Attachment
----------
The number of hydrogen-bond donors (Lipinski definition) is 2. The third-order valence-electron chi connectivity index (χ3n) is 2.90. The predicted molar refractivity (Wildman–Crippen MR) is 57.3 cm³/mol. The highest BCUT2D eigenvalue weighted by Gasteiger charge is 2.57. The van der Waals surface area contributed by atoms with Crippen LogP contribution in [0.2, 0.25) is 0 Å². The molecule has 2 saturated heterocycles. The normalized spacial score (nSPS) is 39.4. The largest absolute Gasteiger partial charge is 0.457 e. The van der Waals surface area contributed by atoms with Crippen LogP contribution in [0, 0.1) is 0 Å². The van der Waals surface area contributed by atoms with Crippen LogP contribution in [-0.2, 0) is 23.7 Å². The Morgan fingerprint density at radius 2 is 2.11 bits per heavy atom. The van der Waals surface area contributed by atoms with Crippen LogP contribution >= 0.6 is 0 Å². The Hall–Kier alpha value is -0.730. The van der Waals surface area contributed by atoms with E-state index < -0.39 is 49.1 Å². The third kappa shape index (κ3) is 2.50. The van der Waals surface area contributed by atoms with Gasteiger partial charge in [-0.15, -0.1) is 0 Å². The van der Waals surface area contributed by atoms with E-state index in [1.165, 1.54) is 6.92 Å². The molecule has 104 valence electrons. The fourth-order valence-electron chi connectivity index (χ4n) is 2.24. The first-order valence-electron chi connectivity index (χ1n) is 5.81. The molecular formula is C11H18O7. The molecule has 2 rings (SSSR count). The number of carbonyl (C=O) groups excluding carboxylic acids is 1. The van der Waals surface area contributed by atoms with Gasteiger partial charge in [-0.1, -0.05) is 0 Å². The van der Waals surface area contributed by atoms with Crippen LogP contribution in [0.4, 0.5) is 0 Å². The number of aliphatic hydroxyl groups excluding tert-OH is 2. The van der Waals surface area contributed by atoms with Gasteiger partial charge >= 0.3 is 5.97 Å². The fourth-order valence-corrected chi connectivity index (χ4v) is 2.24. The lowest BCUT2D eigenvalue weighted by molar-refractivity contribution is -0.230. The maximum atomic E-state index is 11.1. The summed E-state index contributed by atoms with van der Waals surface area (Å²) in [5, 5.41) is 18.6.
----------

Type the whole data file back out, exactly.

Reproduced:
The number of hydrogen-bond donors (Lipinski definition) is 2. The third-order valence-electron chi connectivity index (χ3n) is 2.90. The predicted molar refractivity (Wildman–Crippen MR) is 57.3 cm³/mol. The highest BCUT2D eigenvalue weighted by Gasteiger charge is 2.57. The van der Waals surface area contributed by atoms with Crippen LogP contribution in [0.2, 0.25) is 0 Å². The molecule has 2 saturated heterocycles. The normalized spacial score (nSPS) is 39.4. The largest absolute Gasteiger partial charge is 0.457 e. The van der Waals surface area contributed by atoms with Crippen LogP contribution in [0, 0.1) is 0 Å². The van der Waals surface area contributed by atoms with Crippen LogP contribution in [-0.2, 0) is 23.7 Å². The Morgan fingerprint density at radius 2 is 2.11 bits per heavy atom. The van der Waals surface area contributed by atoms with Crippen LogP contribution >= 0.6 is 0 Å². The Hall–Kier alpha value is -0.730. The van der Waals surface area contributed by atoms with E-state index < -0.39 is 49.1 Å². The third kappa shape index (κ3) is 2.50. The van der Waals surface area contributed by atoms with Gasteiger partial charge in [-0.15, -0.1) is 0 Å². The van der Waals surface area contributed by atoms with E-state index in [1.165, 1.54) is 6.92 Å². The molecule has 104 valence electrons. The fourth-order valence-electron chi connectivity index (χ4n) is 2.24. The first-order valence-electron chi connectivity index (χ1n) is 5.81. The molecular formula is C11H18O7. The molecule has 2 rings (SSSR count). The number of carbonyl (C=O) groups excluding carboxylic acids is 1. The van der Waals surface area contributed by atoms with Gasteiger partial charge in [-0.1, -0.05) is 0 Å². The van der Waals surface area contributed by atoms with Crippen LogP contribution in [0.4, 0.5) is 0 Å². The number of aliphatic hydroxyl groups excluding tert-OH is 2. The van der Waals surface area contributed by atoms with Gasteiger partial charge >= 0.3 is 5.97 Å². The fourth-order valence-corrected chi connectivity index (χ4v) is 2.24. The lowest BCUT2D eigenvalue weighted by molar-refractivity contribution is -0.230. The maximum atomic E-state index is 11.1. The summed E-state index contributed by atoms with van der Waals surface area (Å²) in [5, 5.41) is 18.6.